Not one of the lunchboxes examined met all five National School Lunch Program standards, and only 27 percent of the meals met at least three NSLP recommendations (fruits, vegetables, low- or nonfat dairy, whole grains, and meat or meat alternatives).
Almost 25 percent of the brought-from-home meals lacked an entrée and, instead, were made up of packaged snack foods and desserts. Only 5 percent of the meals contained any vegetables.<
As you gaze at your newborn or newly adopted son or daughter, one of these thoughts may run through your head:
- "Will I be able to afford to put you through school?"
- "Am I required to put you through school?"
- "Right now it's all I can do to pay for Pampers and child care. I'll worry about college later."
Time has a way of sneaking up on us. Seemingly overnight, that gurgling infant morphs into a 12th-grader looking at college or vocational education.
According to The College Board, tuition and fees (but not housing) at U.S. colleges in academic year 2014-15 ranged from $9,139 (state residents at public college) to $22,958 (out-of-state residents at public universities) to $31,231 (private colleges).
I've been in debt just once: during and after a two-year-long divorce, a time during which I was also a midlife university student. Good times!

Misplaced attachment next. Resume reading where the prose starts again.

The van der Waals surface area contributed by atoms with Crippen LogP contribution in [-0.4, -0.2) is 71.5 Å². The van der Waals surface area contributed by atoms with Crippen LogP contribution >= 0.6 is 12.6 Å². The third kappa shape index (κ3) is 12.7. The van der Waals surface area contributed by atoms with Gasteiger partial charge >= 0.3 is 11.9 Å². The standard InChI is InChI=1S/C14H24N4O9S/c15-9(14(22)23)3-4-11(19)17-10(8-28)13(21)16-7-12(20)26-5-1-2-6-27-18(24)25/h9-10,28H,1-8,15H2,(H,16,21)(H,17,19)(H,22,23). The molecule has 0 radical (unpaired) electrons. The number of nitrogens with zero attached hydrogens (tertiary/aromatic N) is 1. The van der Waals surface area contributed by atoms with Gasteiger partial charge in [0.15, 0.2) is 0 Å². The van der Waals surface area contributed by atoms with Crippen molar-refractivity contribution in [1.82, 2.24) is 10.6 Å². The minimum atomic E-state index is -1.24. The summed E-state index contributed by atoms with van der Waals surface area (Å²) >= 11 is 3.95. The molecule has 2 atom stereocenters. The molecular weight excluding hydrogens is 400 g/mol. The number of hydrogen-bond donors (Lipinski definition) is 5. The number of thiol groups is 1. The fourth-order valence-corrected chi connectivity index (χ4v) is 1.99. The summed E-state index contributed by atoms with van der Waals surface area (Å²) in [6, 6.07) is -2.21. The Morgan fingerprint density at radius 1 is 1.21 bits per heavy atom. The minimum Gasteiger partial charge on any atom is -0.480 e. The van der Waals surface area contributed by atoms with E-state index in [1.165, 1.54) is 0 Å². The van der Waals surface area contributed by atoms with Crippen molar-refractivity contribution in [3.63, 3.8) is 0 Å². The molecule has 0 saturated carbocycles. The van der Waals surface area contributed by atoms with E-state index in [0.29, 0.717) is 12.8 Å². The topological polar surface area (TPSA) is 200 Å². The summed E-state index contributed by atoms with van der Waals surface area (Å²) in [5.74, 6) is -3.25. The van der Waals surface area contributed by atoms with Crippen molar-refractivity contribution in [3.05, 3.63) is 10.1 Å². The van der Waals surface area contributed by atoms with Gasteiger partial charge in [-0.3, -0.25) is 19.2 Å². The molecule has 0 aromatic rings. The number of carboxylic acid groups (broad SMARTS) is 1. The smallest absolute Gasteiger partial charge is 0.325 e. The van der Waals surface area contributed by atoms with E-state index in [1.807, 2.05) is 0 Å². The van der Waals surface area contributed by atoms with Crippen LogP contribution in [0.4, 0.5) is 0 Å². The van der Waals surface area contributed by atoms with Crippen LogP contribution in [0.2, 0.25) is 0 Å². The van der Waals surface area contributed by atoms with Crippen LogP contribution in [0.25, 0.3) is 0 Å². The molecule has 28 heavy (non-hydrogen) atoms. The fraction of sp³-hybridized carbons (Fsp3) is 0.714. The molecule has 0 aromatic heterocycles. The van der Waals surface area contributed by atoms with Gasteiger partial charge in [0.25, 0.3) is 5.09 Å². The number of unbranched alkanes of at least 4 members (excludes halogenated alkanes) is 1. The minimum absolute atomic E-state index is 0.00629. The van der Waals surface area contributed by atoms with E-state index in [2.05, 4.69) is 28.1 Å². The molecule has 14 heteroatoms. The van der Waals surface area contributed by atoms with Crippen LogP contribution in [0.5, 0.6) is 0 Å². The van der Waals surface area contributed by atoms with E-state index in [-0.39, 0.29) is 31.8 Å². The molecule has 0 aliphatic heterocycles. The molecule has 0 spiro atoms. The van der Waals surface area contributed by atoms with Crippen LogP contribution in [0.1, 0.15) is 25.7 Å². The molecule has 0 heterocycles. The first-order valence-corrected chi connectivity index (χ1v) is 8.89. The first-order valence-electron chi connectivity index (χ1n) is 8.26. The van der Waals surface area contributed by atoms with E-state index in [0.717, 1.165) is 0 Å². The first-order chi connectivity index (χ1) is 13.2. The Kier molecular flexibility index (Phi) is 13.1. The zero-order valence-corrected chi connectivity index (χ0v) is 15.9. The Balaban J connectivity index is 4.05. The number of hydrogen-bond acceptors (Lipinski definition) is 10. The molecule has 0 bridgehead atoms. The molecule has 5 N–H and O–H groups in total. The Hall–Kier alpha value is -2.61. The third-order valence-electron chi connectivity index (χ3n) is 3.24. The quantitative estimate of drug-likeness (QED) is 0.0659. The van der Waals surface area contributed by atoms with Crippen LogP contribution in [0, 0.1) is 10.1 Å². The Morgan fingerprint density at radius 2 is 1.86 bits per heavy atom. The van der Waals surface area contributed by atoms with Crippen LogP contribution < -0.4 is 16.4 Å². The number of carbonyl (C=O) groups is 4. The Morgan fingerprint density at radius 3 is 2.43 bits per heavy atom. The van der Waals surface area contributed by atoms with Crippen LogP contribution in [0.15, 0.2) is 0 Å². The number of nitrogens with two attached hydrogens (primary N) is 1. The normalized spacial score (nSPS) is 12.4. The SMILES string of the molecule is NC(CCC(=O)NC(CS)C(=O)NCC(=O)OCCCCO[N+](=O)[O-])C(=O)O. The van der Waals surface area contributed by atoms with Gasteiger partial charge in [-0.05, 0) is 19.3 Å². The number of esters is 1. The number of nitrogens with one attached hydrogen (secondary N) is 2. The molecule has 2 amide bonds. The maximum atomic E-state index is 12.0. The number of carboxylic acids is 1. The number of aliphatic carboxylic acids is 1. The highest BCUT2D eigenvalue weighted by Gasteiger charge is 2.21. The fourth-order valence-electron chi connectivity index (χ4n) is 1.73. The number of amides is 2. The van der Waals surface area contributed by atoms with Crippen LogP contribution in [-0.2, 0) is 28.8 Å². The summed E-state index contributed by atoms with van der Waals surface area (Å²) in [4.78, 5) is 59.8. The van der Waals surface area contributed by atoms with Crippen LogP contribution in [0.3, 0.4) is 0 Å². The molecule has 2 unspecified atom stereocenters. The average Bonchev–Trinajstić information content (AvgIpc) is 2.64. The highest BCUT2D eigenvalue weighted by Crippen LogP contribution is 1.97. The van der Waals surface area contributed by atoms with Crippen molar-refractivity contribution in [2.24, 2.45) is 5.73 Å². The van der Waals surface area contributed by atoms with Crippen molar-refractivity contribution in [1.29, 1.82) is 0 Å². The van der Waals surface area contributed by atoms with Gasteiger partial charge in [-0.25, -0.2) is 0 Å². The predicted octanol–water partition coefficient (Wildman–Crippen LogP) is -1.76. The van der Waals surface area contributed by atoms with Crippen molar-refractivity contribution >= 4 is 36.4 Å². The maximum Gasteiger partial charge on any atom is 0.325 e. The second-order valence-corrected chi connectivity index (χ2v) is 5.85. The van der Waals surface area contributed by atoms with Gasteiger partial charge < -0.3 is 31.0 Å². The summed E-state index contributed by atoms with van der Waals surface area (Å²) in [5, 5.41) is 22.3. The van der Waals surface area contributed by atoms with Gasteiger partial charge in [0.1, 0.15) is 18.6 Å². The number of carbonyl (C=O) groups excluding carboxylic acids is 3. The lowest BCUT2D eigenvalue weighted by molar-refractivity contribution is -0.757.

Nineteen months after the divorce decree, I zeroed out my legal debt. I also took a deep breath for the first time in years. Unfortunately, I had no idea what to do with the extra money each month.
What I should have done: Visit a fee-only financial planner.
Anyone who has lived on the margin has likely felt the anxiety that comes with having just about enough to get by. That's why I'd like to suggest a holiday present that can make a short- or long-term difference in someone's life -- the gift of breathing room.
Got a barely-afloat friend or family member or one who is inching toward the red side of the ledger? Even a small amount of leeway could be extremely helpful (maybe even life-changing) to unemployed or underemployed friends and relatives, single parents, retirees or recent college grads.
The freeing-up of even $20 from someone's budget could become seed money for an emergency fund, an extra payment toward consumer debt, the sneakers her kid needs for gym class.<
Want to start a fight? Announce that you'll be shopping on Thanksgiving Day.
A whole bunch of folks will likely sigh and mourn the once-was-sacred Thanksgiving dinner with family. Why, they'll ask, would anyone want to shop on this day? Why would anyone force retail clerks into manning their posts even though they'd rather be home melting marshmallows atop sweet-potato casseroles?
One such pearl-clutcher, hearing that Macy's would open at 8 p.m. on Thanksgiving, suggested to a Chicago-area newspaper that an obituary was needed. "I think this death needs to be acknowledged," she said. "It is the death of Thanksgiving."<
Post-secondary education has never been more important. Personal finance writer Liz Weston notes that “a college degree today is what a high school diploma was 60 years ago,” i.e., the bare minimum for remaining in the middle class.
Whether a teaching degree or HVAC certification, it's going to make a difference in your child's life. The big question is how to pay for that training.
Making college more affordable